Conversation in Tufts electrical engineering department (Joanie Tobin/Tufts University)


Course evaluation has three main strands—one is the ongoing process of examining your course through your students’ experience, their learning, and your own reflection. This aspect of course evaluation involves gathering information about student learning and receiving direct feedback from students. Evaluation also includes the more formal process of getting feedback from colleagues, peers, and learning specialists. And finally, a summative evaluation collected at the end of a course—which can take the form of written student evaluations, exams, student projects, and a teaching portfolio—is useful in making decisions about future versions of the course, as well as engaging in career-related activities such as seeking tenure.

These resources will get you started with effective course evaluation practices—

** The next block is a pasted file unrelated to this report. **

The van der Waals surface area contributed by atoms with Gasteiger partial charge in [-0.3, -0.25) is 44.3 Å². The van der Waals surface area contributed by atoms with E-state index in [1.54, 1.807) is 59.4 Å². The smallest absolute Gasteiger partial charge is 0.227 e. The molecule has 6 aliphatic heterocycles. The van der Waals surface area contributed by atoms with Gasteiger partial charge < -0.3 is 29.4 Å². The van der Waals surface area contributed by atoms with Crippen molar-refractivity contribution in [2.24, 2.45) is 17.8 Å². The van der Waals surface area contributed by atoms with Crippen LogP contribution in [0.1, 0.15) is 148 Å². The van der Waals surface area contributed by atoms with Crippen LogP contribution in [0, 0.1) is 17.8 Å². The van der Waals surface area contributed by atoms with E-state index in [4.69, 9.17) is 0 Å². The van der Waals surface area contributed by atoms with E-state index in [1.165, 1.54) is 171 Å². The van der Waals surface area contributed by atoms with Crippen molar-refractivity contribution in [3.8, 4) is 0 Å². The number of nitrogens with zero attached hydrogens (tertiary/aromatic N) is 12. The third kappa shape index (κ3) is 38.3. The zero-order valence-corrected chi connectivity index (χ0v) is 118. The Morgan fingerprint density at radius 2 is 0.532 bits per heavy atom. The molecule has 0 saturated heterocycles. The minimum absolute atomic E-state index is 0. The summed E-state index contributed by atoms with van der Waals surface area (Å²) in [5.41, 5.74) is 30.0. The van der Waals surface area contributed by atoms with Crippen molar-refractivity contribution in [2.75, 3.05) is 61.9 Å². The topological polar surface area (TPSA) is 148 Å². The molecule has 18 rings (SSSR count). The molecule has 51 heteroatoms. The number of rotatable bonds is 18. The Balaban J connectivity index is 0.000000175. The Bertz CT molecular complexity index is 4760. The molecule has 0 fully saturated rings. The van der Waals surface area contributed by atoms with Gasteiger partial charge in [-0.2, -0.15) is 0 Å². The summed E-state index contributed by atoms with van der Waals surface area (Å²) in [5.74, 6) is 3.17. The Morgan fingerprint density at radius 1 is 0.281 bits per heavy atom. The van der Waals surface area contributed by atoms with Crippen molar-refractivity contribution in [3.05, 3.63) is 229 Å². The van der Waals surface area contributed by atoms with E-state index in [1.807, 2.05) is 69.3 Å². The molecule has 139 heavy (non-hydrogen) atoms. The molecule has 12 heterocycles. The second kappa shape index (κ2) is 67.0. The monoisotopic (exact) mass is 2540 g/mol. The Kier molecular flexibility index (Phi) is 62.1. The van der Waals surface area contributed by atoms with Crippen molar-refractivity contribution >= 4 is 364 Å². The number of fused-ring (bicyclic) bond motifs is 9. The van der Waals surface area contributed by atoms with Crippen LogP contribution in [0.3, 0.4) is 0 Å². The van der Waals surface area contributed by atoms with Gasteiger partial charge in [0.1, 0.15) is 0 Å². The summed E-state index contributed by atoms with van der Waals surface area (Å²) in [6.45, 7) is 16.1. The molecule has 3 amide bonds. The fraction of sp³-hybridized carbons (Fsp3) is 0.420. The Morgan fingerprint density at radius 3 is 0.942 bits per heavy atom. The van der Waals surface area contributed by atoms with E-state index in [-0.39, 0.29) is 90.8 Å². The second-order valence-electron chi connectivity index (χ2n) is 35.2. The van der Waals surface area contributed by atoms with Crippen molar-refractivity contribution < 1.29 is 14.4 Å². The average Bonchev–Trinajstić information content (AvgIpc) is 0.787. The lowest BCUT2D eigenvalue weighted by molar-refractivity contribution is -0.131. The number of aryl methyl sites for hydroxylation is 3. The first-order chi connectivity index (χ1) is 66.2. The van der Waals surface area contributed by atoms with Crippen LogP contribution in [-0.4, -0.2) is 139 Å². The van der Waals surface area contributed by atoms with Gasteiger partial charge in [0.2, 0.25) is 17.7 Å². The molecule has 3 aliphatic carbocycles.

Evaluating Your Teaching

Everyone Complains About Evaluations. A Nobel Laureate Offers an Alternative. (The Chronicle of Higher Education)

Peer Review & Evaluation (University of Southern California)


Faculty Receiving Peer Feedback

Classroom Observation and Feedback by Peers  – Learn how to approach giving and receiving peer feedback about teaching (Tufts)

Teaching Squares (Tufts)


Midterm Feedback

Integrating Student Feedback During a Course  – Explore ways to effectively gather and use early- and mid-term student feedback to enhance teaching (Tufts)

Virtual Classroom Visits – A series of video episodes for the Student-Centered Teaching at Tufts project, in which faculty members are recorded teaching, and then receiving feedback on their teaching (Tufts)

SAMPLE Mid-Term Assessment Form 1 (Tufts)

SAMPLE Mid-Term Assessment Form 2 (Tufts)